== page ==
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Oryx and Crake

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Oryx and Crake
First edition cover (Canada)
AuthorMargaret Atwood
Cover artistTerry Karydes
GenreSpeculative fiction
PublisherMcClelland and Stewart (Canada), Bloomsbury (UK), Doubleday (U.S.)
Publication date
Publication placeCanada
Media typePrint (Hardcover and Paperback)
ISBN0-7710-0868-6 (first edition, hardcover)
813/.54 22
LC ClassPR9199.3.A8 O79 2003b
Followed byThe Year of the Flood 

Oryx and Crake is a 2003 novel by Canadian author Margaret Atwood. She has described the novel as speculative fiction and adventure romance, rather than pure science fiction, because it does not deal with things "we can't yet do or begin to do",[1] yet goes beyond the amount of realism she associates with the novel form.[2] It focuses on a lone character called Snowman, who finds himself in a bleak situation with only creatures called Crakers to keep him company. The reader learns of his past, as a boy called Jimmy, and of genetic experimentation and pharmaceutical engineering that occurred under the purview of Jimmy's peer, Glenn "Crake".

The book was first published by McClelland and Stewart. It was shortlisted for the 2003 Man Booker Prize for Fiction, as well as for the 2004 Orange Prize for Fiction. Oryx and Crake is the first of the MaddAddam trilogy, followed by The Year of the Flood (2009) and MaddAddam (2013).

In 2023, the Hessisches Staatstheater Wiesbaden premiered an opera based on the novel, composed by Søren Nils Eichberg, conducted by Albert Horne and directed by Daniela Kerck.[3]

Plot summary[edit]

The novel focuses on a character called "Snowman", living in a post-apocalyptic world near a small group of primitive and innocent human-like creatures whom he calls Crakers. Flashbacks reveal that Snowman was once a boy named Jimmy who grew up in a world dominated by multinational corporations that built privileged walled compounds to isolate and protect their employees and the employees' families from a degenerating outside society. The companies had operated by developing and marketing advanced technology products such as medical treatments and genetically engineered hybrid animals, but now no other humans are evident, and the compounds have become decaying ruins.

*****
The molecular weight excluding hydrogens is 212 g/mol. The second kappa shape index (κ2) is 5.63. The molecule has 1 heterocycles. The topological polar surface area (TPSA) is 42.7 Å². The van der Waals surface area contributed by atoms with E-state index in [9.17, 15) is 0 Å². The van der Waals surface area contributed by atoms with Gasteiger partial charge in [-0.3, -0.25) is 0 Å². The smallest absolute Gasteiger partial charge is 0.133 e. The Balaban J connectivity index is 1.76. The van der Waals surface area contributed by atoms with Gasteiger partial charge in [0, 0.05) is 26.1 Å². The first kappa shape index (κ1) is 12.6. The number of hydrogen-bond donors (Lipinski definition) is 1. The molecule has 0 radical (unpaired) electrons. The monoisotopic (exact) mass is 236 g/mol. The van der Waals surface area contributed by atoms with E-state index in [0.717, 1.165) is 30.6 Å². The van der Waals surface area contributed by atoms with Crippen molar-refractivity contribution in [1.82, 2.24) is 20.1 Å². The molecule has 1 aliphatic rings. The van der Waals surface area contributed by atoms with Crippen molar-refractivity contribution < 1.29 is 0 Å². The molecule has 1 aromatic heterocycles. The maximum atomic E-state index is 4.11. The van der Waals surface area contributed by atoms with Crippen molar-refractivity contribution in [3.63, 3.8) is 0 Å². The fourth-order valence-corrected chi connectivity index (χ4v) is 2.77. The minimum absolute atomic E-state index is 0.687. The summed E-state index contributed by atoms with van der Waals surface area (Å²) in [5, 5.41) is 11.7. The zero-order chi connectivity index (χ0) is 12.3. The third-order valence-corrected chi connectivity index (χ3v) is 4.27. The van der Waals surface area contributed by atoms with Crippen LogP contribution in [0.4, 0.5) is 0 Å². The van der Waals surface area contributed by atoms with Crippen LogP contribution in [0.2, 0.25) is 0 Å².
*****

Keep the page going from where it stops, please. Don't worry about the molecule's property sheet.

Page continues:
Near starvation, Snowman decides to return to the ruins of a compound named RejoovenEsense to search for supplies, even though his excursion risks encountering dangers including feral populations of the hybridized animals. He concocts an explanation for the Crakers, who regard him as a teacher, and begins his foraging expedition.

In Snowman's recollection of past events, Jimmy's family moves to the HelthWyzer compound, where his father works as a genetic engineer. Jimmy meets and befriends a brilliant science student named Glenn. Jimmy begins to refer to him as Crake when he uses that name in an online trivia game called Extinctathon. Jimmy and Crake spend much of their leisure time playing online games, smoking "skunkweed", and watching underground videos such as live executions, graphic surgery, Noodie News, frog squashing, and child pornography.[4][5][6] During one of their child pornography viewings, Jimmy is very much lovestruck and horrified by the gazing eyes of a young girl seen in the porn known as Hott Tott.

After graduating from high school, Crake attends the highly respected WatsonCrick Institute, where he studies advanced bioengineering, but Jimmy ends up at the loathed Martha Graham Academy, where students study humanities, only valued for their propaganda applications. Jimmy gets a job writing ad copy, while Crake becomes a bioengineer at RejoovenEsense. Crake uses his prominent position to create the Crakers, peaceful, gentle, herbivorous humanoids, who have sexual intercourse only during limited polyandrous breeding seasons. His stated purpose for the Crakers, actually a deliberate deception, is to create "floor models" of all the possible options a family could choose in the genetic manipulation of their future children. Crake's bio-engineering team consists of the most expert players gathered from the online Extinctathon community.

Crake tells Jimmy about another very important project, a Viagra-like super-pill called BlyssPluss, which also promises health and happiness, but secretly causes sterilization in order to address overpopulation. Crake officially hires Jimmy to help market it. At the Rejoov compound, Jimmy notices a human in the Craker habitat and thinks he recognizes her as the girl from the pornographic video. Seemingly unaware of Jimmy's obsession with her, Crake explains that her name is Oryx and that he has hired her as a teacher for the Crakers. Oryx notices Jimmy's feelings for her and makes herself sexually available to him, despite also being Crake's romantic partner. As their relationship progresses, Jimmy becomes increasingly fearful that Crake has found out about it or has known all along. He also makes a promise to both Oryx and Crake that he will look after the Crakers if anything happens to them.